“…..Let him make no distinction of persons in the monastery. Let him not love one more than another, unless it be one whom he findeth more exemplary in good works and obedience. Let not a free-born be preferred to a freedman, unless there be some other reasonable cause. But if from a just reason the Abbot deemeth it proper to make such a distinction, he may do so in regard to the rank of anyone whomsoever; otherwise let everyone keep his own place; for whether bond or free, we are all one in Christ (cf Gal 3:28; Eph 6:8), and we all bear an equal burden of servitude under one Lord, “for there is no respect of persons with God” (Rom 2:11). We are distinguished with Him in this respect alone, if we are found to excel others in good works and in humility. Therefore, let him have equal charity for all, and impose a uniform discipline for all according to merit.”

 

Father Mauritius Wilde, OSB, Ph.D., did his philosophical, theological and doctoral studies in Europe. He is the author of several books and directs retreats regularly. He serves as Prior at Sant’Anselmo in Rome.

HR#7 “Living in Community – the benefits for all of society” – The Holy Rule of St. Benedict with Fr. Mauritius Wilde OSB

Fr.-MauritiusEpisode 7 –  The Holy Rule of St. Benedict: A Spiritual Path for Today’s World with Fr. Mauritius Wilde O.S.B., PhD.

Living in Community – the benefits for all of society

From the Holy Rule of St. Benedict:

St.-Benedict-d

CHAPTER I

Of the Kinds or the Life of Monks

It is well known that there are four kinds of monks. The first kind is that of Cenobites, that is, the monastic, who live under a rule and an Abbot.

The second kind is that of Anchorites, or Hermits, that is, of those who, no longer in the first fervor of their conversion, but taught by long monastic practice and the help of many brethren, have already learned to fight against the devil; and going forth from the rank of their brethren well trained for single combat in the desert, they are able, with the help of God, to cope single-handed without the help of others, against the vices of the flesh and evil thoughts.

But a third and most vile class of monks is that of Sarabaites, who have been tried by no rule under the hand of a master, as gold is tried in the fire (cf Prov 27:21); but, soft as lead, and still keeping faith with the world by their works, they are known to belie God by their tonsure. Living in two’s and three’s, or even singly, without a shepherd, enclosed, not in the Lord’s sheepfold, but in their own, the gratification of their desires is law unto them; because what they choose to do they call holy, but what they dislike they hold to be unlawful.

But the fourth class of monks is that called Landlopers, who keep going their whole life long from one province to another, staying three or four days at a time in different cells as guests. Always roving and never settled, they indulge their passions and the cravings of their appetite, and are in every way worse than the Sarabaites. It is better to pass all these over in silence than to speak of their most wretched life.

Therefore, passing these over, let us go on with the help of God to lay down a rule for that most valiant kind of monks, the Cenobites.

Father Mauritius Wilde, OSB, Ph.D., did his philosophical, theological and doctoral studies in Europe. He is the author of several books and directs retreats regularly. He serves as Prior of our monastery in Schuyler.

St.-Benedict-Center-2For more information about the ministry of the the Missionary Benedictines of Christ the King Priory in Schuyler, Nebraska visit here:

HR#8 “Living in Community – the benefits for all of society” part 2 – The Holy Rule of St. Benedict with Fr. Mauritius Wilde OSB

Fr.-MauritiusEpisode 8 – The Holy Rule of St. Benedict: A Spiritual Path for Today’s World with Fr. Mauritius Wilde O.S.B., PhD.

Living in Community – the benefits for all of society part 2


From the Holy Rule of St. Benedict:

St.-Benedict-d

CHAPTER I

Of the Kinds or the Life of Monks

It is well known that there are four kinds of monks. The first kind is that of Cenobites, that is, the monastic, who live under a rule and an Abbot.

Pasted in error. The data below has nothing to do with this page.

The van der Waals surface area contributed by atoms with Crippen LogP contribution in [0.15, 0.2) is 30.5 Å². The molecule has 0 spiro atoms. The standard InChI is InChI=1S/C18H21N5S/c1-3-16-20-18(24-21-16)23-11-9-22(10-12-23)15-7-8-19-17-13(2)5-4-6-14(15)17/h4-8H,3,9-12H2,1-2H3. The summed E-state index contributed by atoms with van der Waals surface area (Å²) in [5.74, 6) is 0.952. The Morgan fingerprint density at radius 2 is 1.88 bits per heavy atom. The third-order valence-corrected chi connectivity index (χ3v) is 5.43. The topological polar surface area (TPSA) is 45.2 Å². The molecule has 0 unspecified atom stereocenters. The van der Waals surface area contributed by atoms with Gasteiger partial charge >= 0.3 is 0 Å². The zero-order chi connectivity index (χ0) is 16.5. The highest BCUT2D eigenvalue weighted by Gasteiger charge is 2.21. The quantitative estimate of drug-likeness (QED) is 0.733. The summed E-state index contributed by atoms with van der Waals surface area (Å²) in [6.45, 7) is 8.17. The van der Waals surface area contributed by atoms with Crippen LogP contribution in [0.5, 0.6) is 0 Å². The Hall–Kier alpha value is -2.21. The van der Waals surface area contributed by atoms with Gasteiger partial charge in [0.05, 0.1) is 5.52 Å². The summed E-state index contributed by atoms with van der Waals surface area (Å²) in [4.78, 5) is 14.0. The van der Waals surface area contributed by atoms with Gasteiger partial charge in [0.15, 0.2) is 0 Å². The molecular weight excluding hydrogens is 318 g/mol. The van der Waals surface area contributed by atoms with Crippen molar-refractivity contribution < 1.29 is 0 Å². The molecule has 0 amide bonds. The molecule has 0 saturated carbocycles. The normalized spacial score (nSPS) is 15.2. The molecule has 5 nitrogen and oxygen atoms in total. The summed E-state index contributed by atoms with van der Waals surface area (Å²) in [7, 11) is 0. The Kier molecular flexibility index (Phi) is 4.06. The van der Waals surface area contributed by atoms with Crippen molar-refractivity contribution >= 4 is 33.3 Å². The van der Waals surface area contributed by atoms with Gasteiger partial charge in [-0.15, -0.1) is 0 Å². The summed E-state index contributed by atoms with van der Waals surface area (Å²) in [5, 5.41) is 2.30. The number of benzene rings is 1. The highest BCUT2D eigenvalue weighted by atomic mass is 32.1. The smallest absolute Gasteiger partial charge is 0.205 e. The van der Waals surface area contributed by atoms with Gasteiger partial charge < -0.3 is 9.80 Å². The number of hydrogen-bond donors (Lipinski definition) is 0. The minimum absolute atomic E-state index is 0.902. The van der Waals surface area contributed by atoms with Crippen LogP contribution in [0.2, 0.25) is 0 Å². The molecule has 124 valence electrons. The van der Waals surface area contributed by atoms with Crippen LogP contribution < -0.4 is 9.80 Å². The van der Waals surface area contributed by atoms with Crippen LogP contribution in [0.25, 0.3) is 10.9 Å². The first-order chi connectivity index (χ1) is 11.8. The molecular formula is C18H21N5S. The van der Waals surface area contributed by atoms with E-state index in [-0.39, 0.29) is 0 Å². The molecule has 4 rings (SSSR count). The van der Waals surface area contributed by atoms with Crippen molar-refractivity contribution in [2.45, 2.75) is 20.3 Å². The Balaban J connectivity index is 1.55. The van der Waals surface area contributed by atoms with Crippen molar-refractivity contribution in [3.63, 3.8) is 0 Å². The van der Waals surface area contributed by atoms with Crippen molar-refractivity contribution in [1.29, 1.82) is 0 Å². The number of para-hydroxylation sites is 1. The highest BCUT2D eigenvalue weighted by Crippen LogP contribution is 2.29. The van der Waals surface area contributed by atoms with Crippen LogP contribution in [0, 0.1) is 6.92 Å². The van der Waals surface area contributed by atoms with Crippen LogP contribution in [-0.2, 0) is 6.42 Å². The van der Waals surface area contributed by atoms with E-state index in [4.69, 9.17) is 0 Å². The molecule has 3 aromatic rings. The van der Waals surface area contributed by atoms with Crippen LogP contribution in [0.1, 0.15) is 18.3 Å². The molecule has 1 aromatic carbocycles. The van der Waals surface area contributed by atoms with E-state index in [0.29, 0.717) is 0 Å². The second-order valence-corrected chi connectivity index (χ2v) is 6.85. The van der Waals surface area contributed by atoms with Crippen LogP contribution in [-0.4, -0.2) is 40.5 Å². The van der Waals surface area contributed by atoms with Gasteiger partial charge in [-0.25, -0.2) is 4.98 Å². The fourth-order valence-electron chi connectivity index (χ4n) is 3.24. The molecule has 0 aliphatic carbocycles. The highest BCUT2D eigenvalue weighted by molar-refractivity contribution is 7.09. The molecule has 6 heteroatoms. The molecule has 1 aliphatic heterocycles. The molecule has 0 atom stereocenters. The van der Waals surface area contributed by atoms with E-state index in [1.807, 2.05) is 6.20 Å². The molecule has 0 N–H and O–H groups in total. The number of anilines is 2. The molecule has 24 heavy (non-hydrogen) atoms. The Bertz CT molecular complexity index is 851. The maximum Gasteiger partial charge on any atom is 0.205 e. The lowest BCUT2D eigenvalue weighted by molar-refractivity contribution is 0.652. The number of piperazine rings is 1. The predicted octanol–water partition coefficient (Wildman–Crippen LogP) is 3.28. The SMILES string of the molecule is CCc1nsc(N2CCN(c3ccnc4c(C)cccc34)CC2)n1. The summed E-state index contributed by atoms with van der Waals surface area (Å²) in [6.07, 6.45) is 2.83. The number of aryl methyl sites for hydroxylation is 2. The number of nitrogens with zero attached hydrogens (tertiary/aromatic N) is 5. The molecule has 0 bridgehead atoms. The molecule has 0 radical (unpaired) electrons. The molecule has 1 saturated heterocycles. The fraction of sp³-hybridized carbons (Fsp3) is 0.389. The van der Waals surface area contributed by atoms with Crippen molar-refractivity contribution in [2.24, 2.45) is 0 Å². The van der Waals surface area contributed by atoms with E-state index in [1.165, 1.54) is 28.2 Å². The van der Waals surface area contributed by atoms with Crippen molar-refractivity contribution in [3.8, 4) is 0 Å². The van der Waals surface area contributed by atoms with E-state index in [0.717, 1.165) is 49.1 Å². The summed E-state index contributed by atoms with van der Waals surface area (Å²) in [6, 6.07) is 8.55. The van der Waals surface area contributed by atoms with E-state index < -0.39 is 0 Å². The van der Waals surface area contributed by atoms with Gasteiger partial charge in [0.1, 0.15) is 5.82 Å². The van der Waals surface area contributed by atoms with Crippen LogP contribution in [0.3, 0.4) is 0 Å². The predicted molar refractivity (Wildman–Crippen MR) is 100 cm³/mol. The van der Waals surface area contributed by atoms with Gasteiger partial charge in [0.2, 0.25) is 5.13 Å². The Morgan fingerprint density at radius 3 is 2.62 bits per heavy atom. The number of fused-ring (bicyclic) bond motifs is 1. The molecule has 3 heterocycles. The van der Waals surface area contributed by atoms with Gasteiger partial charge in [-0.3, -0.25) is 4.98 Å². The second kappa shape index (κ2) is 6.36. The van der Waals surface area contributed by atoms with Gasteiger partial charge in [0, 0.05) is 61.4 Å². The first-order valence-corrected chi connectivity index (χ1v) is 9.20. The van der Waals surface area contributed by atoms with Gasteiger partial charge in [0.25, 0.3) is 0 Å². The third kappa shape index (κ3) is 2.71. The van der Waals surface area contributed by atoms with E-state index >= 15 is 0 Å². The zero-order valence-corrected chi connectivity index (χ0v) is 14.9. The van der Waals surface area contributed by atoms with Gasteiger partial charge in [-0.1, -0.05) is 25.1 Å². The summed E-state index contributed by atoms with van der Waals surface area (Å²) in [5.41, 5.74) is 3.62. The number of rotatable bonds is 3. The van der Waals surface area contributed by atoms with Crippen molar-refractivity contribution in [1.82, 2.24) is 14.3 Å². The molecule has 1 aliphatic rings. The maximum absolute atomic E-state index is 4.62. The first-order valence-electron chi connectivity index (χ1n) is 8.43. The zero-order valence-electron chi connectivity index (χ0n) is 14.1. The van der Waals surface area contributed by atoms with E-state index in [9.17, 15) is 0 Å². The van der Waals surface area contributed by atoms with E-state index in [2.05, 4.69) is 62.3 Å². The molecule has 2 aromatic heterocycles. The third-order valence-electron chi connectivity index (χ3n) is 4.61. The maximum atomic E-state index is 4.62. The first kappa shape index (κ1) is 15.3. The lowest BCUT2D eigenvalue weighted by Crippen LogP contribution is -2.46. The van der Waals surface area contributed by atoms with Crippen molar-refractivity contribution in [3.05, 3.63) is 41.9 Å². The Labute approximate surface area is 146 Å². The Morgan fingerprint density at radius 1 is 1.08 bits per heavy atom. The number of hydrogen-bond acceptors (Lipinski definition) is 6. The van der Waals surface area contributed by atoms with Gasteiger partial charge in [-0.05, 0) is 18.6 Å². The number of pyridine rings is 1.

The second kind is that of Anchorites, or Hermits, that is, of those who, no longer in the first fervor of their conversion, but taught by long monastic practice and the help of many brethren, have already learned to fight against the devil; and going forth from the rank of their brethren well trained for single combat in the desert, they are able, with the help of God, to cope single-handed without the help of others, against the vices of the flesh and evil thoughts.

But a third and most vile class of monks is that of Sarabaites, who have been tried by no rule under the hand of a master, as gold is tried in the fire (cf Prov 27:21); but, soft as lead, and still keeping faith with the world by their works, they are known to belie God by their tonsure. Living in two’s and three’s, or even singly, without a shepherd, enclosed, not in the Lord’s sheepfold, but in their own, the gratification of their desires is law unto them; because what they choose to do they call holy, but what they dislike they hold to be unlawful.

But the fourth class of monks is that called Landlopers, who keep going their whole life long from one province to another, staying three or four days at a time in different cells as guests. Always roving and never settled, they indulge their passions and the cravings of their appetite, and are in every way worse than the Sarabaites. It is better to pass all these over in silence than to speak of their most wretched life.

Therefore, passing these over, let us go on with the help of God to lay down a rule for that most valiant kind of monks, the Cenobites.

Father Mauritius Wilde, OSB, Ph.D., did his philosophical, theological and doctoral studies in Europe. He is the author of several books and directs retreats regularly. He serves as Prior of our monastery in Schuyler.

St.-Benedict-Center-2For more information about the ministry of the the Missionary Benedictines of Christ the King Priory in Schuyler, Nebraska visit here:

HR#9 “In place of idleness, work” – The Holy Rule of St. Benedict with Fr. Mauritius Wilde OSB

In place of idleness, work

From the Holy Rule of St. Benedict:

St.-Benedict-d

CHAPTER XLVIII

Of the Daily Work

Idleness is the enemy of the soul; and therefore the brethren ought to be employed in manual labor at certain times, at others, in devout reading. Hence, we believe that the time for each will be properly ordered by the following arrangement; namely, that from Easter till the calends of October, they go out in the morning from the first till about the fourth hour, to do the necessary work, but that from the fourth till about the sixth hour they devote to reading. After the sixth hour, however, when they have risen from table, let them rest in their beds in complete silence; or if, perhaps, anyone desireth to read for himself, let him so read that he doth not disturb others. Let None be said somewhat earlier, about the middle of the eighth hour; and then let them work again at what is necessary until Vespers.